Kabbalat Shabbat in Safed…
Kabbalat Shabbat is Safed.
It’s where, in the times of the Arizal, the weekly Shabbat-arrival ceremony as we know it originated. So I suppose it shouldn’t surprise me that it was Kabbalat Shabbat in Safed, during our recent visit there, when I had a mystical revelation.
I’d stepped out from the guesthouse where we were staying, a bit before sunset late Friday afternoon, looking for a place to pray. I hadn’t gone more than a few yards when some rousing, boisterous, Carlebach singing caught my ear.
Following the muse, I came upon what appeared to be a blue-washed (as in whitewashed) parking garage, where on one of the lower levels a seemingly impromptu congregation had gathered to melodiously greet the Shabbat Queen.
Why not? I figured, and ascended the sloping up-ramp to join them.
To call the crowd eclectic would not do it justice. There were shtreimels of various vintages, jeans and baseball caps, yeshivish black-hats, retro-biblical robes, sharkskin suits, and (most interesting,) various permutations of all of the above. And this was just on the women’s side.
So I joined in, figuring at least I wouldn’t stick out. But as I tried to get into the tunes, which I really enjoy, I soon fell into my usual pattern of ‘inventorying’ (to borrow the Twelve-Step Recovery parlance) the people around me.
By inventorying, I mean sizing up and speed-psychoanalyzing: What’s their background? Their approach to Judaism? Their ‘game’? In short, judging with a capital J.
My usual next move as I’m being swept down this toxic thought-stream is to then pop inside of each of their heads and imagine how they are (or would be) inventorying me, which can really set me off on a big-time self-consciousness jag. ‘Where do I stand on this totem pole?’ I ask myself; ‘What’s my position in this herd?’
But fortunately, before I could go there, a teaching from the Arizal that my wife and I learned on the bus ride there came to mind.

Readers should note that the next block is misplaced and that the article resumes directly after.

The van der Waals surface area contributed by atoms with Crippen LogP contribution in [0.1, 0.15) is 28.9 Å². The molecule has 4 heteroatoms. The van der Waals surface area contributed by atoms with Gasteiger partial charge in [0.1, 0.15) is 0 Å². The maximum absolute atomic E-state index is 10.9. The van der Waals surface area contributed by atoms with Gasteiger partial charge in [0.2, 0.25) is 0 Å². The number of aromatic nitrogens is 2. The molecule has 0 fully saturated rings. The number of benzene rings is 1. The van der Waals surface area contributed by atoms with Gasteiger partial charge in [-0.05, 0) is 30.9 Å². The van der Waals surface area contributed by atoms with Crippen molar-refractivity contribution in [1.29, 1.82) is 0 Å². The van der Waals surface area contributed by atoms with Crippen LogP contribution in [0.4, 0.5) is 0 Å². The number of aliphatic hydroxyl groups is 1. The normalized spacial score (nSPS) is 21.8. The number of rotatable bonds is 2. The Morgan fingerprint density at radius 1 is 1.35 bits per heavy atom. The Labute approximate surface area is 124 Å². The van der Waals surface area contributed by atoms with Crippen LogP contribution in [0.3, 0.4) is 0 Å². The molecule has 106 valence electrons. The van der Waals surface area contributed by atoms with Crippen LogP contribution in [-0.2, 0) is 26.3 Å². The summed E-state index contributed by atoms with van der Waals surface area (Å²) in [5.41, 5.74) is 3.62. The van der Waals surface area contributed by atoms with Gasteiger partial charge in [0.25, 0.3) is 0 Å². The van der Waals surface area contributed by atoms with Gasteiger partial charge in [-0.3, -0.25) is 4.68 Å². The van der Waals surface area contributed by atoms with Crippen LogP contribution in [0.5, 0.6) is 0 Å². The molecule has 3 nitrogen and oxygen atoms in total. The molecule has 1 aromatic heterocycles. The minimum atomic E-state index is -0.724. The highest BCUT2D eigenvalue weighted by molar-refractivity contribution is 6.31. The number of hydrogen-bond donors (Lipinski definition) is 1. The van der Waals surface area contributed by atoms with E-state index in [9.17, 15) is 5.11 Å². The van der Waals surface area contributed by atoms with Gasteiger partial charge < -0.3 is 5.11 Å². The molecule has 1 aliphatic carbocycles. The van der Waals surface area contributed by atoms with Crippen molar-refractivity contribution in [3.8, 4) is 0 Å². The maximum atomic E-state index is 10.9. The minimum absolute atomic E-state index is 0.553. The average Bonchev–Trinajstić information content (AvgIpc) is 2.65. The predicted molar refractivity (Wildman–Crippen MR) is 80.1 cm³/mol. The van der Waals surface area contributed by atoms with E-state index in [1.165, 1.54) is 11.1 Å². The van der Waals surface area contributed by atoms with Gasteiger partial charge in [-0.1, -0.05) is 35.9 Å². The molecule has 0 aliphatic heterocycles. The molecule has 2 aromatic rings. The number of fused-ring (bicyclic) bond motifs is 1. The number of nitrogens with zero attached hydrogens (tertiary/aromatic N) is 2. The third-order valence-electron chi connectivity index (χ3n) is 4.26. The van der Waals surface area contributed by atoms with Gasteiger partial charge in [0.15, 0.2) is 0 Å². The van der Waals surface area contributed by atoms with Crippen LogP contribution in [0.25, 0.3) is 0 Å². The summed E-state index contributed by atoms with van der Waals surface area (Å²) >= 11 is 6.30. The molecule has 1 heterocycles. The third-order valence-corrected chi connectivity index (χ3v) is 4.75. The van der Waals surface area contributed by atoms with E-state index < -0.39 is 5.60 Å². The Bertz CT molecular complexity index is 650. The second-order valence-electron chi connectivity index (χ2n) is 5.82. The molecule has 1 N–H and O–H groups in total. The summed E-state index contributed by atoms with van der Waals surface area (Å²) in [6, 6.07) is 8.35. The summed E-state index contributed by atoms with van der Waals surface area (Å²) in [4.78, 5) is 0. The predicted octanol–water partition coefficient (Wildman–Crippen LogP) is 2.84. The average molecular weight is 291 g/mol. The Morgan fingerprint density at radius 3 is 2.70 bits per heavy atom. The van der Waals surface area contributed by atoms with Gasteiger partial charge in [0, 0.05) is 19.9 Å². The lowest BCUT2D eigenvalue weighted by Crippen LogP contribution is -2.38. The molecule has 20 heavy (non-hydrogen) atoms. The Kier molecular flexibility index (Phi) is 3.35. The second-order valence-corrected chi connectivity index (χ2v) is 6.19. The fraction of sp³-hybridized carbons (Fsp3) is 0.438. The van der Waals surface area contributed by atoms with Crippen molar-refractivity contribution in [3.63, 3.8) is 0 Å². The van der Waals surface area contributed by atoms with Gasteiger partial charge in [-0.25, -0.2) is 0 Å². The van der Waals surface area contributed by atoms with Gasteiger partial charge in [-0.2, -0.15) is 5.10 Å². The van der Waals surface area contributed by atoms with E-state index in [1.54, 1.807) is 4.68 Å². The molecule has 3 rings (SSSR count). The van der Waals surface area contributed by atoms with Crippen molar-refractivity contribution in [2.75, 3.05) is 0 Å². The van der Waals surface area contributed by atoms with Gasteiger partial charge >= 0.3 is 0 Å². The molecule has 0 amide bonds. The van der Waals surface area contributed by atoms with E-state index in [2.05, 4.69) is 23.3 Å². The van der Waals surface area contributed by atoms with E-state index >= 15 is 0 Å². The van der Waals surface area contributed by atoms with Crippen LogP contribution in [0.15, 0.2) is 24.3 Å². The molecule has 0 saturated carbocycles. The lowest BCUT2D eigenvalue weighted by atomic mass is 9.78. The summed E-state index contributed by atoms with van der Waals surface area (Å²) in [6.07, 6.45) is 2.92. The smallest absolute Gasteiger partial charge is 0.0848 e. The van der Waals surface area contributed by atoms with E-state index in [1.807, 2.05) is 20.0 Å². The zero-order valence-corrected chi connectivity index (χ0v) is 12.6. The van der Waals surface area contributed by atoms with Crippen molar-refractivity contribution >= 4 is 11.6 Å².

Korach, in his rebellion against Moshe’s and Aaron’s leadership, had claimed that the entire nation is holy and therefore all should serve as Kohanim Gedolim (High Priests). The Arizal taught that while Korach’s ideas were wrong for his times, they touched upon the ultimate truth of the future — that eventually there will be no hierarchy among souls and all will be equal.
I then looked up and suddenly the whole scene had tangibly transformed. No longer in front of me danced a motley crew of Safed eccentrics, but a collection of equally beautiful, equally pure Jewish souls – each of whom happened to be garbed in whatever physical form they had chosen to express themselves in this illusory costume-party of a world.
Then the further insight embraced me that I also was a pure, beautiful, equal soul beneath my costume too!
It seemed to me that they somehow knew I caught on, as the previously ‘other’ and unapproachable faces suddenly flashed me knowing, accepting smiles from behind their masks as I joined the circle-dance of souls and ecstatically leapt and stomped, an equal among many. No more looking down on; no more looking up at (and consequently down on myself).
I’d been released!
But alas, as the Arizal had taught, this dance and state of consciousness was destined for the future and I’d been granted but a heavenly sneak preview. By the evening’s end, Cinderella had left the ball and everyone’s ‘soul-shine’ had again, in my eyes, retreated behind their terrestrial garb. I even started judging again (mostly myself).
But at least now, I knew it was all a charade and whenever future inventories would invade my mind, they’d always be sweetened and attenuated by my…
Kabbalat Shabbat in Safed.